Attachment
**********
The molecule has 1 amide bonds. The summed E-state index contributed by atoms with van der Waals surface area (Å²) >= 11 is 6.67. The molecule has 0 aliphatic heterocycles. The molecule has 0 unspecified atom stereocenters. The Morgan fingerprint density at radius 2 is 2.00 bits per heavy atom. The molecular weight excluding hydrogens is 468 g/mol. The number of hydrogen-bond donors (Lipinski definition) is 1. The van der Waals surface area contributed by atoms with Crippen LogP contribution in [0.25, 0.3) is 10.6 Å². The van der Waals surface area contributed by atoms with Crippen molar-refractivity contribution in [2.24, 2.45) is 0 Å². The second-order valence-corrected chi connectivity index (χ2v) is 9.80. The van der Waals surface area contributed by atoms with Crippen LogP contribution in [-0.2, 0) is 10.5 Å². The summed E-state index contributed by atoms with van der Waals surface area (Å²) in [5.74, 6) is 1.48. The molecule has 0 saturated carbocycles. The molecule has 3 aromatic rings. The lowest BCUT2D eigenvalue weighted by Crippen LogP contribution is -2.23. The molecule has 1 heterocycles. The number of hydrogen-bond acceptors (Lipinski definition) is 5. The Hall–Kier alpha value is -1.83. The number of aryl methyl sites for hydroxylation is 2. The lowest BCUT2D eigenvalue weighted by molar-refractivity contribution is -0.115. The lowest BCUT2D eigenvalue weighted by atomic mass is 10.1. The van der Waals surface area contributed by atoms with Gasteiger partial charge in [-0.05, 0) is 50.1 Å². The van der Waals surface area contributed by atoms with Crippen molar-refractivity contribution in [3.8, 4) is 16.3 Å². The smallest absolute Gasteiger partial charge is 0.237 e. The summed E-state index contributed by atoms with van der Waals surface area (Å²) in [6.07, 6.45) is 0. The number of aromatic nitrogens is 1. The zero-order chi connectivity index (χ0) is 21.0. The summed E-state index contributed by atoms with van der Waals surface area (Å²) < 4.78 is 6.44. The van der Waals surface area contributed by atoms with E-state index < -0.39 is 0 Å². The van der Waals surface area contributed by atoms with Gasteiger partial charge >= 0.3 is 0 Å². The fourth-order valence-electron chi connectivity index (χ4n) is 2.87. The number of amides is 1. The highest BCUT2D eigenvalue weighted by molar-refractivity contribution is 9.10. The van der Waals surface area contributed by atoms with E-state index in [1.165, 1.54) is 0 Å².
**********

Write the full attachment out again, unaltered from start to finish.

The molecule has 1 amide bonds. The summed E-state index contributed by atoms with van der Waals surface area (Å²) >= 11 is 6.67. The molecule has 0 aliphatic heterocycles. The molecule has 0 unspecified atom stereocenters. The Morgan fingerprint density at radius 2 is 2.00 bits per heavy atom. The molecular weight excluding hydrogens is 468 g/mol. The number of hydrogen-bond donors (Lipinski definition) is 1. The van der Waals surface area contributed by atoms with Crippen LogP contribution in [0.25, 0.3) is 10.6 Å². The van der Waals surface area contributed by atoms with Crippen molar-refractivity contribution in [2.24, 2.45) is 0 Å². The second-order valence-corrected chi connectivity index (χ2v) is 9.80. The van der Waals surface area contributed by atoms with Crippen LogP contribution in [-0.2, 0) is 10.5 Å². The summed E-state index contributed by atoms with van der Waals surface area (Å²) in [5.74, 6) is 1.48. The molecule has 0 saturated carbocycles. The molecule has 3 aromatic rings. The lowest BCUT2D eigenvalue weighted by Crippen LogP contribution is -2.23. The molecule has 1 heterocycles. The number of hydrogen-bond acceptors (Lipinski definition) is 5. The Hall–Kier alpha value is -1.83. The number of aryl methyl sites for hydroxylation is 2. The lowest BCUT2D eigenvalue weighted by molar-refractivity contribution is -0.115. The lowest BCUT2D eigenvalue weighted by atomic mass is 10.1. The van der Waals surface area contributed by atoms with Gasteiger partial charge in [-0.05, 0) is 50.1 Å². The van der Waals surface area contributed by atoms with Crippen molar-refractivity contribution in [3.8, 4) is 16.3 Å². The smallest absolute Gasteiger partial charge is 0.237 e. The summed E-state index contributed by atoms with van der Waals surface area (Å²) in [6.07, 6.45) is 0. The number of aromatic nitrogens is 1. The zero-order chi connectivity index (χ0) is 21.0. The summed E-state index contributed by atoms with van der Waals surface area (Å²) < 4.78 is 6.44. The van der Waals surface area contributed by atoms with E-state index < -0.39 is 0 Å². The van der Waals surface area contributed by atoms with Gasteiger partial charge >= 0.3 is 0 Å². The fourth-order valence-electron chi connectivity index (χ4n) is 2.87. The number of amides is 1. The highest BCUT2D eigenvalue weighted by molar-refractivity contribution is 9.10. The van der Waals surface area contributed by atoms with E-state index in [1.165, 1.54) is 0 Å².